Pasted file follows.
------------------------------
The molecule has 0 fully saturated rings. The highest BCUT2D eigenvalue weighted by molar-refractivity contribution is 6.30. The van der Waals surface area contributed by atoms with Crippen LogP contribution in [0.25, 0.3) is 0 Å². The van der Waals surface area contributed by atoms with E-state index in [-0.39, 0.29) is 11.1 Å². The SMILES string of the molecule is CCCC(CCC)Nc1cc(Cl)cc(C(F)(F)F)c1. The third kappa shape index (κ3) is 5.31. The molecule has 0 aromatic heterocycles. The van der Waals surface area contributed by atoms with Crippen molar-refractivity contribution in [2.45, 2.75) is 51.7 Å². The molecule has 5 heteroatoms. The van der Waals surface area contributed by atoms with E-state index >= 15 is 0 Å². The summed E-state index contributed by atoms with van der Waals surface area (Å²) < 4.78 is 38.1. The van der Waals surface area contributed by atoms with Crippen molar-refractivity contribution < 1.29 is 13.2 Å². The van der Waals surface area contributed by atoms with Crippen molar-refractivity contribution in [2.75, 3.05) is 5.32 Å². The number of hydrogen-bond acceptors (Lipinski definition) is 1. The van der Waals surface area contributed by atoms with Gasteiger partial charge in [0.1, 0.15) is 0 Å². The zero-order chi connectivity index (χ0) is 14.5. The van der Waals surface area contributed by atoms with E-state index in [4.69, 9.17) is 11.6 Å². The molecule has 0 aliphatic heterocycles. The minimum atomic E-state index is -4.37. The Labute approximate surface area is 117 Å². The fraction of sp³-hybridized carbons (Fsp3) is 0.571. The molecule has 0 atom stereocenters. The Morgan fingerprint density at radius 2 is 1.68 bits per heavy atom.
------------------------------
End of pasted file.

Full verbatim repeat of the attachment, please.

The molecule has 0 fully saturated rings. The highest BCUT2D eigenvalue weighted by molar-refractivity contribution is 6.30. The van der Waals surface area contributed by atoms with Crippen LogP contribution in [0.25, 0.3) is 0 Å². The van der Waals surface area contributed by atoms with E-state index in [-0.39, 0.29) is 11.1 Å². The SMILES string of the molecule is CCCC(CCC)Nc1cc(Cl)cc(C(F)(F)F)c1. The third kappa shape index (κ3) is 5.31. The molecule has 0 aromatic heterocycles. The van der Waals surface area contributed by atoms with Crippen molar-refractivity contribution in [2.45, 2.75) is 51.7 Å². The molecule has 5 heteroatoms. The van der Waals surface area contributed by atoms with E-state index >= 15 is 0 Å². The summed E-state index contributed by atoms with van der Waals surface area (Å²) < 4.78 is 38.1. The van der Waals surface area contributed by atoms with Crippen molar-refractivity contribution < 1.29 is 13.2 Å². The van der Waals surface area contributed by atoms with Crippen molar-refractivity contribution in [2.75, 3.05) is 5.32 Å². The number of hydrogen-bond acceptors (Lipinski definition) is 1. The van der Waals surface area contributed by atoms with Gasteiger partial charge in [0.1, 0.15) is 0 Å². The zero-order chi connectivity index (χ0) is 14.5. The van der Waals surface area contributed by atoms with E-state index in [4.69, 9.17) is 11.6 Å². The molecule has 0 aliphatic heterocycles. The minimum atomic E-state index is -4.37. The Labute approximate surface area is 117 Å². The fraction of sp³-hybridized carbons (Fsp3) is 0.571. The molecule has 0 atom stereocenters. The Morgan fingerprint density at radius 2 is 1.68 bits per heavy atom.